The Rich Guy You Wouldn’t Want To Date


Is it weird that a book about blue collar workers who are uber savers somehow managed to upset me?  I was actually really excited to read this book.  A New York Times Bestseller, highly recommended by financial bloggers and experts, I speed read through The Millionaire Next Door pdf I found online and listened to it as an audiobook (my preferred method of “reading”) both for free.  The authors would’ve been proud if it wasn’t their book, right?  I can’t say I hate this book or that it’s a bad book, but there are two major aspects about the book that really managed to push my buttons.

First is the ultra-frugal lifestyle it seems to push on the reader.  There is a fine line between frugal and cheap and let’s say some of the people depicted in this book cross it.  I am all for saving and consider myself pretty frugal, but I think money is for more than accumulating.  Both my husband and I grew up as second generation Asian-Americans to immigrant parents who saved everything.  I’m talking about reusing paper towels til they disintegrate,  washing and reusing plastic cups, utensils and even ziplock bags.  So I think I understand the frugal mindset.  We as a household have no debt, except the mortgage, and we max out our retirement accounts, Roth IRA and have a good 6 month emergency savings and invest in taxable accounts as well.  But it’s like come on! Loosen the purse strings a little.  I’m not about to eat spam and baked beans every day just to watch my money accumulate like some Scrooge McDuck.

                                  Childhood Nostalgia

I know people will argue that’s not the point of the book, but I think the book without meaning to has a moral tone that makes it seem like the “good” people are the people who save and scrimp every penny and the “bad” people are those who buy fancy cars, nice clothes and go on vacations.  I think there is a healthy balance between any two extremes and finding that balance is a personal decision.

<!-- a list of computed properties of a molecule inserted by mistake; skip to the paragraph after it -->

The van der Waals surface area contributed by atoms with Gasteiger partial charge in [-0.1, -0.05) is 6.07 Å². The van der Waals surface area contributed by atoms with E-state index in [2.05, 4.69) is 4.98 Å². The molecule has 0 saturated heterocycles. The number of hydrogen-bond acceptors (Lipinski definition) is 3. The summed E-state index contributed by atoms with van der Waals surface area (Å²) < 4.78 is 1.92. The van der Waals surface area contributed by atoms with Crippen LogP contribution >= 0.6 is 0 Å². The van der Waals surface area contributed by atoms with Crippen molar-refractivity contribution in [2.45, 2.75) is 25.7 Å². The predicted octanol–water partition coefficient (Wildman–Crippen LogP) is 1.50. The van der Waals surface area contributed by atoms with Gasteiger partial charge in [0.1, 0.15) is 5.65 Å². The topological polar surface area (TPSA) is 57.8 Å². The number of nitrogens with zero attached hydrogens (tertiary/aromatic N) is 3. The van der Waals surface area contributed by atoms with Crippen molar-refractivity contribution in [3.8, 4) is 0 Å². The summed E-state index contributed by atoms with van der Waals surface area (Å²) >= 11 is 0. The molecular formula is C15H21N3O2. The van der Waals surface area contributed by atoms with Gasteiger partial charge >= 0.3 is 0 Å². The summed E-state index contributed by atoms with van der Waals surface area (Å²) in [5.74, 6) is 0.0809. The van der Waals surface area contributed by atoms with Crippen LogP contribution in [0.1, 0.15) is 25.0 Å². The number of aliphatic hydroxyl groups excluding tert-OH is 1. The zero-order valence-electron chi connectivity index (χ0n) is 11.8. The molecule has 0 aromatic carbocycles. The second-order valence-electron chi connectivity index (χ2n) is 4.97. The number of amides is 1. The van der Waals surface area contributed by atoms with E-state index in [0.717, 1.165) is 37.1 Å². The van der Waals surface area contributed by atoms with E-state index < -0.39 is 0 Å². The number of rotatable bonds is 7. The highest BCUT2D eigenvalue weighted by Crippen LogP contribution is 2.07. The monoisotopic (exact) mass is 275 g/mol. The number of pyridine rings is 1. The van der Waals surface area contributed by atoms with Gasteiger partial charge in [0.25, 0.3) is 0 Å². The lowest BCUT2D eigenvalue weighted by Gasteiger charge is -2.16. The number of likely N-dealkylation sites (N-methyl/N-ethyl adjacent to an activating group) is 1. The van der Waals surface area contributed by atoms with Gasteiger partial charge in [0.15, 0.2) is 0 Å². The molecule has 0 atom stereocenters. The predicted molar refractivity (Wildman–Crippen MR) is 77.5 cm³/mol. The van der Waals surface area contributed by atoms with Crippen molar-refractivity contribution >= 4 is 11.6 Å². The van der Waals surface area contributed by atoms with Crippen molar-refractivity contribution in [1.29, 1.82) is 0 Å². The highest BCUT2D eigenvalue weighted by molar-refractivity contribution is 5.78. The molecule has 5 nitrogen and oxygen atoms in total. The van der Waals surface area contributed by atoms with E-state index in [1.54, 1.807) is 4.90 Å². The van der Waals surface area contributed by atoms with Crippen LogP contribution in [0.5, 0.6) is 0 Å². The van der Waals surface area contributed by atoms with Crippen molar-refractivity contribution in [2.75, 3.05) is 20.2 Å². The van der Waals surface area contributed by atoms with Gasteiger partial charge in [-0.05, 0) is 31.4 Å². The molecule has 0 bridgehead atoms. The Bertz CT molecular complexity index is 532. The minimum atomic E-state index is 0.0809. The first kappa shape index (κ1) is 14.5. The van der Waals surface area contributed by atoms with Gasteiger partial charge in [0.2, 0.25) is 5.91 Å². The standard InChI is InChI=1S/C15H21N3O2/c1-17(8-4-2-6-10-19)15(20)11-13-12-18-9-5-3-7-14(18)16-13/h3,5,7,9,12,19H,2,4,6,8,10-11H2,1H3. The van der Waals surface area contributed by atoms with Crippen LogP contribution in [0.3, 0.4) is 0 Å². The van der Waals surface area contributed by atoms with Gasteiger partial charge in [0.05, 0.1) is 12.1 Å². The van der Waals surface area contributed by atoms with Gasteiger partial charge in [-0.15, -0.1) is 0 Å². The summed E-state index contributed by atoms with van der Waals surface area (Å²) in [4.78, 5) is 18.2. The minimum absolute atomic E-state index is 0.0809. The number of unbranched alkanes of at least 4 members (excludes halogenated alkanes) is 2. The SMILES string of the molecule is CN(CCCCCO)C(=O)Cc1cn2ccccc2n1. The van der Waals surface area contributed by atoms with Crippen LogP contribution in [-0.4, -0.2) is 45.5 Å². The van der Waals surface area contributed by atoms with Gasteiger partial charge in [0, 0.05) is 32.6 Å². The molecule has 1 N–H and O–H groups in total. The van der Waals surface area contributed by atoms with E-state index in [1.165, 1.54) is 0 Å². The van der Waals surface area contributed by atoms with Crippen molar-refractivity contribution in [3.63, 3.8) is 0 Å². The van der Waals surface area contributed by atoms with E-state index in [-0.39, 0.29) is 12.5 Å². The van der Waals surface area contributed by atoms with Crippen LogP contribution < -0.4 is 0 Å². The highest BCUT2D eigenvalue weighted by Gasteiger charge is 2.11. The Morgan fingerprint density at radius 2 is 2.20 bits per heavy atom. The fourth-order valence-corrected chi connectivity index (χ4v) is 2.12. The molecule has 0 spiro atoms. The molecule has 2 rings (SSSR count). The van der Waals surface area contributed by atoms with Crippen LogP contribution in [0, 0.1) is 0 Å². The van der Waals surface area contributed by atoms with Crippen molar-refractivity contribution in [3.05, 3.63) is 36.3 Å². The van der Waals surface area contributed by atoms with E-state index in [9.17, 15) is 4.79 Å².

The other thing about the book that pushes a button in me is the part where the authors characterize the average “millionaire.”  It goes something like this: “Hello, I am a 50 year old male, I have 3 kids and my wife doesn’t work, but if she does she’s a teacher!  My sons are all financially smart, but my daughters, well they are all financially dumb as rocks.” (my paraphrase)  This description of the average millionaire is in essence saying, hey if you didn’t know women are NOT the average millionaire and they don’t know much about money either.  Granted this book was written in the 90’s.  In today’s day and age, more women than men are college educated.  Women are the breadwinners in 40% of households.  By the time my daughter reaches marriageable age, she will probably be living in a society where women breadwinners will significantly outnumber men and might even be the norm.  Not all women are just into shopping.  Why can’t a woman shop and be interested in investing too?  End rant.

Don’t get me wrong, there were a lot of good and interesting things about the book.  The greatest take away from the book is this, live below your means.  That’s a very important message in our debt-ridden, consumeristic society.  If the Millionaire Next Door lifestyle suits you, that’s great!  But I probably wouldn’t want to be friends with you or date you. ?

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